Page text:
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For the least of my people

Deacon Dan Rider, along with the Sojourner House, offers mercy to the homeless in Eau Claire

Deacon Dan Rider of St. Peter in Tilden and St. Charles Borromeo in Chippewa Falls clearly remembers when his connection to the homeless in Eau Claire first began. It was a cold night in December 2010 that was featured in the local news.

14a“We had a huge snowfall in this area. I think we got two feet of snow,” says Deacon Dan.
“There was a story in the paper about two men who slept in tents during the storm. What got my attention was one of those men was one of my high
school classmates.”

Inspired by news that Catholic Charities and a local evangelical church planned to open a homeless shelter in Eau Claire, Deacon Dan got involved. He was part of a group of concerned Christians who renovated a local building to create Sojourner House.

The homeless shelter opened its doors on Nov. 1, 2011, and offers beds for 32 men and 16 women every night of the year. From 7 p.m. to 8 a.m., single adults with no home can come to Sojourner House for a meal, take a shower, wash clothes and have a bed to sleep in for the night. Space is available on a first come, first served basis. Those who have stayed at the shelter for more than 90 nights are required to go to the end of the line to allow others the opportunity for shelter.
“I was there the first night they opened and a lot of nights since then,” Deacon Dan says. “In October 2011, Bishop Callahan came and blessed the building. I was his deacon for the ceremony. After that dedication ceremony was done, he gave me an assignment. The bishop asked me to make people aware in Chippewa County. Over the next several months, I spoke at different parishes, and got parishes to commit to volunteering and serving a meal once a month at Sojourner House.”14_sheltergraphic

The shelter has served 1,144 men and women in the past five years. With only one paid staff member at the shelter, volunteers are a valuable commodity in the success of Sojourner House. Most days have parish groups that provide the volunteers.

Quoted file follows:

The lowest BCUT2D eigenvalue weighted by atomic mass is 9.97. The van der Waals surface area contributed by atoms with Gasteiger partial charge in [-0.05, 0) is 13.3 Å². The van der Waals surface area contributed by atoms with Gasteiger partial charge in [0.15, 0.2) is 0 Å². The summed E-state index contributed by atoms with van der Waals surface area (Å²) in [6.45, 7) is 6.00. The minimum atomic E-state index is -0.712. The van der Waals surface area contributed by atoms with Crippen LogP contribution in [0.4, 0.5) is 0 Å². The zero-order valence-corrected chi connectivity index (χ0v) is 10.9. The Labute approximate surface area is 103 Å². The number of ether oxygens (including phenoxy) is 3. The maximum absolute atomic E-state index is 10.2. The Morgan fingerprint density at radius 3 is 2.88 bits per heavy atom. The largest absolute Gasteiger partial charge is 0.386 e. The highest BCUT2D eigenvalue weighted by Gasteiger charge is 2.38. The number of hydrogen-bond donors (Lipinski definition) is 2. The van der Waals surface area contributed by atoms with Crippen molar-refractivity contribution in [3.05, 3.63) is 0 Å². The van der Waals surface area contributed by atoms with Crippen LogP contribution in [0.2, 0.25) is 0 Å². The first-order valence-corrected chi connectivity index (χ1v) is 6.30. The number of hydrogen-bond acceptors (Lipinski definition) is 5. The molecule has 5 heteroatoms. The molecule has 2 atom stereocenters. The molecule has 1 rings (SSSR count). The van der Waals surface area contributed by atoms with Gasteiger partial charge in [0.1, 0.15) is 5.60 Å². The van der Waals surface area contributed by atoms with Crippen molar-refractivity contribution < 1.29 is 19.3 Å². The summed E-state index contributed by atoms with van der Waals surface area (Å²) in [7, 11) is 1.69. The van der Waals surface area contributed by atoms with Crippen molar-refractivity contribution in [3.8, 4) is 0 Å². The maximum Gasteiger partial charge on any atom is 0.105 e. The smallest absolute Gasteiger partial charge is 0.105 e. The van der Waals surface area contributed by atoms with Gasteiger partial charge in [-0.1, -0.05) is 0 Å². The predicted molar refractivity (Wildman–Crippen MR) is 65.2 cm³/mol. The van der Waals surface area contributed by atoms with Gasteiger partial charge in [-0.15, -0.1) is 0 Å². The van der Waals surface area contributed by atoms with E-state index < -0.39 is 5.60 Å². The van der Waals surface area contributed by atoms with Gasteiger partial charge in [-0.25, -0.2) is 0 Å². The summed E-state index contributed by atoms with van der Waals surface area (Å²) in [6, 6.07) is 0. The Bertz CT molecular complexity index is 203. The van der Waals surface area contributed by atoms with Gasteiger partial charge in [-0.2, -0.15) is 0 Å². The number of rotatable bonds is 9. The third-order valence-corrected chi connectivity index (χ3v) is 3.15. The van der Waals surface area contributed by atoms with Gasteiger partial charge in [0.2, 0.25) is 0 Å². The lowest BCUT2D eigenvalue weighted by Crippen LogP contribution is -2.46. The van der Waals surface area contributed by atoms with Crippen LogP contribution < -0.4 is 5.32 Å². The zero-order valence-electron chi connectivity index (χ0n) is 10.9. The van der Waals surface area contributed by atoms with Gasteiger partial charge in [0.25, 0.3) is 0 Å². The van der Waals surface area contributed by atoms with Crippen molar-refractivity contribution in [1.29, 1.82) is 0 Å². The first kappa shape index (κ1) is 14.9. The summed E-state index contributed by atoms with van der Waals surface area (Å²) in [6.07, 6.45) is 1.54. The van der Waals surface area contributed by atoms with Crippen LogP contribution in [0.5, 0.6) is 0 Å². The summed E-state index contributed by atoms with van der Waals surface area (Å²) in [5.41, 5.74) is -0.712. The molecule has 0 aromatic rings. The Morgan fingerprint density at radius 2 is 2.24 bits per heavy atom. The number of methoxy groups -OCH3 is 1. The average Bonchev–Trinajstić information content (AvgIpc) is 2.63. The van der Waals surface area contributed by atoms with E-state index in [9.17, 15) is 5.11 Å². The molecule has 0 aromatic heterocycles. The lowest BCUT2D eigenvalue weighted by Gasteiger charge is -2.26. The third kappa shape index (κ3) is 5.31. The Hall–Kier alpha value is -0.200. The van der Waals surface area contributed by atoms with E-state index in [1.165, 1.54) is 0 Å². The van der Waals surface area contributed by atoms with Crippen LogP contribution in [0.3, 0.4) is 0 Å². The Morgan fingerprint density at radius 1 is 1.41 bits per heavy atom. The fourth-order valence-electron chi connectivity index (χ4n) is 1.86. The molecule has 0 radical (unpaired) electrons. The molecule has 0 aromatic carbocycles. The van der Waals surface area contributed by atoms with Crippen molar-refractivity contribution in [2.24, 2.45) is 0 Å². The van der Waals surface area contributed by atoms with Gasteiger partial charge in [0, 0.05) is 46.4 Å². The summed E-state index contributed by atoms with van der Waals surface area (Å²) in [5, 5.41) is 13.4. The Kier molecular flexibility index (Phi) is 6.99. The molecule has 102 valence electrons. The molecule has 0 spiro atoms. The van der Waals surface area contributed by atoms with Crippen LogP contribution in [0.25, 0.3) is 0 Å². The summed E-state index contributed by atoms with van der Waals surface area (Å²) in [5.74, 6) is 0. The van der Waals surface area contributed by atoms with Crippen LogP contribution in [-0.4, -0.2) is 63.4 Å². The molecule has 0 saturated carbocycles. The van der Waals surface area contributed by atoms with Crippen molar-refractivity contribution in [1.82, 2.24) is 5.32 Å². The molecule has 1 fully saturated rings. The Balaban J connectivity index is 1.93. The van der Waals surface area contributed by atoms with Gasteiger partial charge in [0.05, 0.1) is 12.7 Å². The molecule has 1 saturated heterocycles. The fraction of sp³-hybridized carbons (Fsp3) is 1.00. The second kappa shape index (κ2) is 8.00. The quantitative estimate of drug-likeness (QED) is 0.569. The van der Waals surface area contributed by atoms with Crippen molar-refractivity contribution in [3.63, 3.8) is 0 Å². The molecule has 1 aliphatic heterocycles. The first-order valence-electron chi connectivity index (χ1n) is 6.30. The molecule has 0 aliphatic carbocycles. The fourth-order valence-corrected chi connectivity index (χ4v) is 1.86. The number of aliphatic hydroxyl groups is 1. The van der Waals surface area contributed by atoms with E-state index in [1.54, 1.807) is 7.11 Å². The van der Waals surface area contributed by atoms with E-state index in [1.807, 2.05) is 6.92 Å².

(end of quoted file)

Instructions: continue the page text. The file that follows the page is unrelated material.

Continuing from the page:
One of the first residents was Deacon Dan’s former classmate.

“He was there that first night and for quite a while after that,” says Deacon Dan. “He’s living on his own now. That’s part of the Catholic Charities program at Sojourner. They have financial counselors and social workers. They try to find out what people need to live successfully on their own. What do they need to help them move on? That’s been really nice to see.”
After being ordained to the diaconate in 2007, Deacon Dan worked primarily in marriage preparation and with hospital ministry. Even after ordination, his formation studies on the works of charity continued to be an important focus of his faith and service to the church.14b

“We’re supposed to see Jesus in the people around us, and working with Sojourner House puts this direction in very concrete terms.”

“Starting to work with the homeless was a new venture for me,” Deacon Dan says. “I didn’t find it to be challenging or scary at all. That’s one of the things the deacons are asked to do, to provide for the poor and homeless. Having some kind of concrete way to live out my vocation makes me feel I am living my diaconal responsibility. We’re supposed to see Jesus in the people around us, and working with Sojourner House puts this direction in very concrete terms.”

While Deacon Dan and his wife, Julie, were not intimidated by working with the homeless in an urban environment, others did not always feel the same way. During his recruitment visits to parishes, Deacon Dan did have people concerned about safety when volunteering at Sojourner House.

“From a faith standpoint, it can only strengthen my faith, because you recognize how fortunate you are and how good you have it. When you see their situation you’re of course very happy to help, but you can see how much they need it and you’re happy to help in any way you can. They’re also just so good and so grateful and you know they’re good people.”
–Gary and Patricia Gray, from Notre Dame Parish, have volunteered every quarter at Sojourner House for 5 years.

“If I can get them there for just one night, they will come back,” Deacon Dan says. “They find out homeless people are just like everyone else. I think a lot of people feel like they want to do something but they are not sure how to do it. They think the only way is to put money in the basket.”

Volunteering with the poor has become a tradition for the Rider family. Their three grown sons have all volunteered at Sojourner house, and their daughter is looking forward to her volunteer hours as soon as she meets the age requirement.15b

The Rider boys all took their experience at Sojourner House and put it to good use. “My oldest son lived in NYC for a few years and he helped out with homeless there,” says Deacon Dan.
Their second son volunteered in a homeless shelter as part of his nursing training, and the third son volunteered at a homeless shelter while studying abroad in Oslo, Norway. “He got quite an experience,” Deacon Dan says.

Service to the poor is an integral part of our Catholic faith, Deacon Dan believes. Whether help is offered through volunteer work at a homeless shelter or food pantry, or through donations of personal hygiene products, clothes, or food, Christ calls each of us to find him among those in need.

“They have stenciled above the window in the kitchen the verse from Matthew,” says Deacon Dan. “Jesus is pretty specific in Matthew 25 what he wants us to do. ‘Whatever you do for the least of these you do for me.’”

TO LEARN MORE about Sojourner House or how to get involved, visit cclse.org

By 
Mary Kay McPartlin
Photography by 
Michael Lieurance

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